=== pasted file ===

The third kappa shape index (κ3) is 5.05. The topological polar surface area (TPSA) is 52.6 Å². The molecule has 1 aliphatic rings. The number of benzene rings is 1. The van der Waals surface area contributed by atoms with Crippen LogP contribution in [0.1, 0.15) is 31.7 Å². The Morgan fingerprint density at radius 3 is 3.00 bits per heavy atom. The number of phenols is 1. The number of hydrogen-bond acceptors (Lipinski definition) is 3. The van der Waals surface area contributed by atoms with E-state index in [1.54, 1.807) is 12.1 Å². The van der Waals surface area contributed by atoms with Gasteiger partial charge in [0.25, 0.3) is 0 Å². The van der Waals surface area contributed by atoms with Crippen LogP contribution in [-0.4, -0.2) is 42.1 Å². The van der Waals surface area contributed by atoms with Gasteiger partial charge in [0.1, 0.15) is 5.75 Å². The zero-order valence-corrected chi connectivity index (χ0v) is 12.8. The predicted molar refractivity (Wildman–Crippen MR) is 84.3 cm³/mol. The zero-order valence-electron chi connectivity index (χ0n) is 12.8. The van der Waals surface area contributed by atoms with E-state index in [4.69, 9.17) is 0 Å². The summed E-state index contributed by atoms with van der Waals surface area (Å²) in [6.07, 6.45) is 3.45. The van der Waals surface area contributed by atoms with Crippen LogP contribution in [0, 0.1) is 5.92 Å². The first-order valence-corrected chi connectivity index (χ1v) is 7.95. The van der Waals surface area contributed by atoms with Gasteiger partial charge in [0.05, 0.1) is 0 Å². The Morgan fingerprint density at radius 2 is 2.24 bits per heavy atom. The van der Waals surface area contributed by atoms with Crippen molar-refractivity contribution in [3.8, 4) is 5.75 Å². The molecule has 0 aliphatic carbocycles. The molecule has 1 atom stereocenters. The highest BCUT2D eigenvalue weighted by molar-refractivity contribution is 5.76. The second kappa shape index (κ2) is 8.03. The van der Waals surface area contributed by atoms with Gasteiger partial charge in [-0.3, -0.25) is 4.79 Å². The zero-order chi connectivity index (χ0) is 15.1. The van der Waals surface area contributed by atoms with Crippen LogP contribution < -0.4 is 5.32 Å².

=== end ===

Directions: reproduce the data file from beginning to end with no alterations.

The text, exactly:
The third kappa shape index (κ3) is 5.05. The topological polar surface area (TPSA) is 52.6 Å². The molecule has 1 aliphatic rings. The number of benzene rings is 1. The van der Waals surface area contributed by atoms with Crippen LogP contribution in [0.1, 0.15) is 31.7 Å². The Morgan fingerprint density at radius 3 is 3.00 bits per heavy atom. The number of phenols is 1. The number of hydrogen-bond acceptors (Lipinski definition) is 3. The van der Waals surface area contributed by atoms with E-state index in [1.54, 1.807) is 12.1 Å². The van der Waals surface area contributed by atoms with Gasteiger partial charge in [0.25, 0.3) is 0 Å². The van der Waals surface area contributed by atoms with Crippen LogP contribution in [-0.4, -0.2) is 42.1 Å². The van der Waals surface area contributed by atoms with Gasteiger partial charge in [0.1, 0.15) is 5.75 Å². The zero-order valence-corrected chi connectivity index (χ0v) is 12.8. The predicted molar refractivity (Wildman–Crippen MR) is 84.3 cm³/mol. The zero-order valence-electron chi connectivity index (χ0n) is 12.8. The van der Waals surface area contributed by atoms with E-state index in [4.69, 9.17) is 0 Å². The summed E-state index contributed by atoms with van der Waals surface area (Å²) in [6.07, 6.45) is 3.45. The van der Waals surface area contributed by atoms with Crippen LogP contribution in [0, 0.1) is 5.92 Å². The first-order valence-corrected chi connectivity index (χ1v) is 7.95. The van der Waals surface area contributed by atoms with Gasteiger partial charge in [0.05, 0.1) is 0 Å². The Morgan fingerprint density at radius 2 is 2.24 bits per heavy atom. The van der Waals surface area contributed by atoms with Crippen molar-refractivity contribution in [3.8, 4) is 5.75 Å². The molecule has 0 aliphatic carbocycles. The molecule has 1 atom stereocenters. The highest BCUT2D eigenvalue weighted by molar-refractivity contribution is 5.76. The second kappa shape index (κ2) is 8.03. The van der Waals surface area contributed by atoms with Gasteiger partial charge in [-0.3, -0.25) is 4.79 Å². The zero-order chi connectivity index (χ0) is 15.1. The van der Waals surface area contributed by atoms with Crippen LogP contribution < -0.4 is 5.32 Å².